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The Commission for the Regulation of Utilities (CRU) recently published its much-anticipated decision regarding the future regulation of the electrical connection of data centres in Ireland. The Decision, entitled “Direction to the System Operators related to Data Centre grid connection processing" (CRU/21/124), is the culmination of a CRU meeting that began with a paper published in June 2021 (Consultation), which we reported on here.

By way of brief recap, the Consultation had identified the power consumption requirements of data centres as a growing threat to the security of Ireland’s electricity grid. The CRU put three proposals out to consultation, namely:

  • Doing nothing, i.e., leaving EirGrid’s bespoke Data Centre Connection Offer Process & Policy protocol as the sole determinant of data centre connection. The CRU flagged in the Decision its view that demand would swiftly outstrip supply if this option was taken.
  • Imposing a moratorium on the electrical connection of new data centres for several years, or
  • An intermediate approach requiring the electricity system operators, ESB Networks and EirGrid (SOs), to prioritise the processing of data centre connection applications based on:
    • location relative to existing levels of grid “constraint”
    • the level of dispatchable electricity generation or storage that the data centre intends to install, and
    • the data centre’s ability to reduce its electricity demand, including by using its own generators or storage assets.

A version of the intermediate approach was selected. The Decision acknowledged the value of allowing the data centre market to continue to develop and grow in Ireland, while also recognising the role that they need to play in the stabilisation of Ireland’s electrical grid.

The Decision requires the SOs to apply the following assessment criteria on a case-by-case basis, in determining whether a connection offer should be made to an applicant data centre:

  • The location of the data centre applicant with respect to whether it is within a “constrained” or “unconstrained” region of the electricity system, and
  • The ability of the data centre applicant to provide flexibility in their demand by reducing consumption when requested to do so by the relevant SO in times of system constraint. This includes both with, and without, the use of dispatchable on-site generation and/or storage, which meets appropriate availability and other technical requirements as may be specified by the relevant SO.

Importantly, the criteria apply to all connection applications received for the connection of data centres at any location in Ireland. This includes those applications currently being processed but excluding those already physically connected or for which a connection agreement has already been fully signed.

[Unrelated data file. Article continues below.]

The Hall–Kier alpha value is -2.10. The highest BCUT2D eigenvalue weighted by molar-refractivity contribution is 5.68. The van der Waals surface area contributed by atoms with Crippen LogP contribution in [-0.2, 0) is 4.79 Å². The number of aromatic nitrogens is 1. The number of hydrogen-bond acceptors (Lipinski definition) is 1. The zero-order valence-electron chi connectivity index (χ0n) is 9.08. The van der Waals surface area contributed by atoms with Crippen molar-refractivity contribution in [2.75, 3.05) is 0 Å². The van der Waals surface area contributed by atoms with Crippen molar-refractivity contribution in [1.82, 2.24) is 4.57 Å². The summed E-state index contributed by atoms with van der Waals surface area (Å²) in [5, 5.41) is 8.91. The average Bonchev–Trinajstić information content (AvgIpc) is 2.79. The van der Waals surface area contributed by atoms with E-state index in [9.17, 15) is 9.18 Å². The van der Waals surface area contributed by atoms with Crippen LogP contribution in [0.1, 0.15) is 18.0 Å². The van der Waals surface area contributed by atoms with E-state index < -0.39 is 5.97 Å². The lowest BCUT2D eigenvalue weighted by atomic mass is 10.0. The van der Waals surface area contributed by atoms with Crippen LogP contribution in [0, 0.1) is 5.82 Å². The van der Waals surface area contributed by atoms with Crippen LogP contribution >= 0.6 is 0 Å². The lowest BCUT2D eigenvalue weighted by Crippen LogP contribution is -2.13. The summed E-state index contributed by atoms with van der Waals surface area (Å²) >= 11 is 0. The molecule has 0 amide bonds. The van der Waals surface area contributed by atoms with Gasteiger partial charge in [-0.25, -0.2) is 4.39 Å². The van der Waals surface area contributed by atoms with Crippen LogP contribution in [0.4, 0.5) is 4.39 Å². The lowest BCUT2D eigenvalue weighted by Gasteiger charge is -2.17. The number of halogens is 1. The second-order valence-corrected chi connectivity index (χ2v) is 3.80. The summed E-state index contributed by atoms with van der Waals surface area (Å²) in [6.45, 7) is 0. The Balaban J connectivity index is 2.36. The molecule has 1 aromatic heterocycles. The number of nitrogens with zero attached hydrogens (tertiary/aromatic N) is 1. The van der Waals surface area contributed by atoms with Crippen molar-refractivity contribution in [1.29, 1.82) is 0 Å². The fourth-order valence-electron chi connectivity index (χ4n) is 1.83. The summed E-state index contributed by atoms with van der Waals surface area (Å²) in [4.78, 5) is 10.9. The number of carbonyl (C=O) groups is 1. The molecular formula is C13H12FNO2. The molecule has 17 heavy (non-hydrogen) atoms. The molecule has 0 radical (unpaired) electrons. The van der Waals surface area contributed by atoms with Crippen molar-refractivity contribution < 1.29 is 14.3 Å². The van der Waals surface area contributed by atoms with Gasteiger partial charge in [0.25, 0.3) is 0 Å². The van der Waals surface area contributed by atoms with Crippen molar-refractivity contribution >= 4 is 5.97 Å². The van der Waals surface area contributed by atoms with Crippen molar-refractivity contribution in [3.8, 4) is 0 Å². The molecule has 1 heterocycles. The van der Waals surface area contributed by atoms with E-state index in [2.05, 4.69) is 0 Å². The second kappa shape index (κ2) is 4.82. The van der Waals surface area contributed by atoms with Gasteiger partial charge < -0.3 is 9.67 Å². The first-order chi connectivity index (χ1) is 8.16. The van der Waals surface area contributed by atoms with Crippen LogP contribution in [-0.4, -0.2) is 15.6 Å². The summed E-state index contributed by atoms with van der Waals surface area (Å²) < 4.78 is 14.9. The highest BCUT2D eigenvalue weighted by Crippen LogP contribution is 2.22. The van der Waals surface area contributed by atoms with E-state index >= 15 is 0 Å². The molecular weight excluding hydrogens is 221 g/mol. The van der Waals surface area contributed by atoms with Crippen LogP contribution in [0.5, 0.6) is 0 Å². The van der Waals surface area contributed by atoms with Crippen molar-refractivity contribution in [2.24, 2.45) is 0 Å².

The “prioritisation” of applications aspect considered under the Consultation has not been preferred. Rather, where a SO is not satisfied that a connection offer can be made that will be consistent with the needs of the electricity system by reference to the above criteria, the SO will not process the application. The criteria themselves have not been afforded any order of priority and the SOs have considerable flexibility in making their determinations. The CRU is satisfied this is appropriate, given each SO’s unique understanding of, respectively, the electricity transmission and distribution systems.

The Decision will be reviewed on an ongoing basis and further directions may be issued by the CRU as it sees fit. The first bi-annual report which the SOs will be required to make to the CRU, for the purpose of monitoring the effectiveness of the criteria, is due by 01 March 2022.


Following a period of unusually intense media interest, the Decision represents a welcome regulatory intervention to control an issue that otherwise threatened the orderly development of Ireland’s tech and electricity sectors.

For data centre devepelopers, the decision represents an opportunity to play a pivotal, and positive role in the development and stabilisation of Ireland’s electrical grid infrastructure while also allowing the development of the Irish data centre hosting market to continue.

Following on from the Decision, developers should carefully consider their:

  • Preference for the Dublin area
  • Appetite for including electricity generation and storage within their projects, and
  • The extent to which they can operate flexibly in their demand

Specialist legal advice should be sought when seeking to finance, develop, acquire, or procure services from data centres. For more information, please contact a member of our Data Centres team.

The content of this article is provided for information purposes only and does not constitute legal or other advice.

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